Instagram Head Adam Mosseri on May 31 published a blog post explaining how the platform ranks content in Feed, Stories, Explore, Reels, and Search; sharing the various signals the company takes into account and how users can influence these signals.
Why does this matter: Given that social media platforms are often criticized for operating in a black box and not sharing how they decide what content is shown on top, this move by Instagram is welcome. It might help creators whose livelihood depends on how their content is ranked as well as researchers who study the spread of misinformation and other harmful content. Instagram has, however, not made its ranking algorithm public like Twitter, which has shared the entire code, and has only revealed surface-level details of the various algorithms it deploys.
“We want to do a better job of explaining how Instagram works. There are a lot of misconceptions out there, and we recognize that we can do more to help people, especially creators, understand what we do.” — Instagram Head Adam Mosseri
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Different parts of Instagram use different algorithms: There is no singular ranking algorithm powering the entire platform because users want to see different things in different parts of the app. For example, a user might prefer engaging with content from a wider base in Reels but only content from close friends in Stories, Mosseri explained.
Over 1000 signals are used to determine the Feed: The homepage of the app, which is the Feed, features content from followers, recommended content, and ads. Instagram determines what a user might be interested in “based on a variety of factors, including what and whom you’ve followed, liked or engaged with recently.” The platform also considers signals like whether a user likes photos or videos more. Mosseri explained that there are over 1000 such signals that are taken into account, but the most important ones are the user’s activity (likes, comments, saves), information about the post (how many have liked it, how fast, etc), and information about the poster (no. of times you interacted with the poster in the past).
What types of content will move lower in Feed and Stories: Mosseri pointed out that Instagram has already shared its guidelines for what types of content will show up lower in Feed and Stories. This includes content that goes against Community Guidelines, content that has been fact-checked by partners, and content that users have previously noted that they’re not interested in.
We don’t engage in shadowbanning: Shadowbanning refers to content being limited or hidden without a clear reason. “When we rank content across Instagram, that’s not our intention,” Mosseri wrote, responding to criticism that Instagram engages in shadowbanning. “Contrary to what you might have heard, it’s in our interest as a business to ensure that creators are able to reach their audiences and get discovered so they can continue to grow and thrive on Instagram,” Mosseri explained. “While we’ve heard some people believe you need to pay for ads to achieve better reach, we don’t suppress content to encourage people to buy ads. It’s a better business to make Instagram more engaging overall by growing reach for those who create the most engaging content, and sell ads to others,” Mosseri added. If content creators are still concerned about their content being shadowbanned, they can check why certain posts are not being recommended in their Account Status and file an appeal if they think the platform has made a mistake, Mosseri said.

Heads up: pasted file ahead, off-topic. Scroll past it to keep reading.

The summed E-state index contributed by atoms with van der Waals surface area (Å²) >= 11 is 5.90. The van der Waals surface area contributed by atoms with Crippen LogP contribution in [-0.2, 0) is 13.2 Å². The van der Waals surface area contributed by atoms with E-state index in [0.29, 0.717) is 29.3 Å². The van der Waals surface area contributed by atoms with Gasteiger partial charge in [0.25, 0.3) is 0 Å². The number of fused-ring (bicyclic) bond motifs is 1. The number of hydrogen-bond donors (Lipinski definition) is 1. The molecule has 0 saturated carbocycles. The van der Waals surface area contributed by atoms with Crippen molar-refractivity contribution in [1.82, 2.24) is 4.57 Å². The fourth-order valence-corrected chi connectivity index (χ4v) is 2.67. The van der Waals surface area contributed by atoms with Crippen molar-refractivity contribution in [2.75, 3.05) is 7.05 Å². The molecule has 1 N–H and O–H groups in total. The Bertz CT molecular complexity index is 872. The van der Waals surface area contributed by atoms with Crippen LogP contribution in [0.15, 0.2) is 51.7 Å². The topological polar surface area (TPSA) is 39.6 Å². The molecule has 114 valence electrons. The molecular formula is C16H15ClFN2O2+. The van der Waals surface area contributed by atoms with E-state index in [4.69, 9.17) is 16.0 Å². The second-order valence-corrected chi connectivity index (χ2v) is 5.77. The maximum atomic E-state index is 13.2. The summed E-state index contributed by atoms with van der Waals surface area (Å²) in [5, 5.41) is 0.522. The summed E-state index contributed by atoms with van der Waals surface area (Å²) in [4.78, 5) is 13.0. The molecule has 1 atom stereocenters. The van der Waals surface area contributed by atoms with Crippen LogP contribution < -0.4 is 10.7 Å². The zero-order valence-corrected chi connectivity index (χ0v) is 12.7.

Watch more of someone’s Stories and you will be shown more of them: When it comes to Stories, Instagram shows Stories from people you follow. The Stories are ranked primarily based on your viewing history (how often you viewed a person’s stories in the past) and engagement history (how often you engage with a person’s story by sending a like or a DM).
Explore and Reels are meant to help you discover new people and content: Algorithms start playing a much bigger role when it comes to the Explore and Reels tabs because these tabs are for discovering new people and content, unlike Feed and Stories which largely feature content from users you follow. “Most of the content you’ll see in Explore is from people you don’t follow, which changes the dynamic when you come across something problematic. If a friend you follow shares something offensive and you see that in your Feed, that’s between you and your friend (and you have the option to unfollow, block, mute, hide or report that person if you choose). However, we want to reduce the possibility of you seeing something offensive in Explore, since that is content we recommend to you from people you haven’t yet chosen to follow,” the company explained.
How you can influence the ranking: The blog post also shares details on how you can influence what you see. Adding accounts to the Favorites list, snoozing recommended posts for 30 days, creating a Close Friends list, muting accounts, and responding to surveys posed by Instagram are some ways to personalize your Feed and Stories. As for improving recommendations, you can mark content you don’t like as “Not Interested” and Instagram will tune the algorithm accordingly, proactively hide suggested posts, use the reporting tool, and adjust the Sensitive Content Control setting to see more or less of some types of sensitive content.
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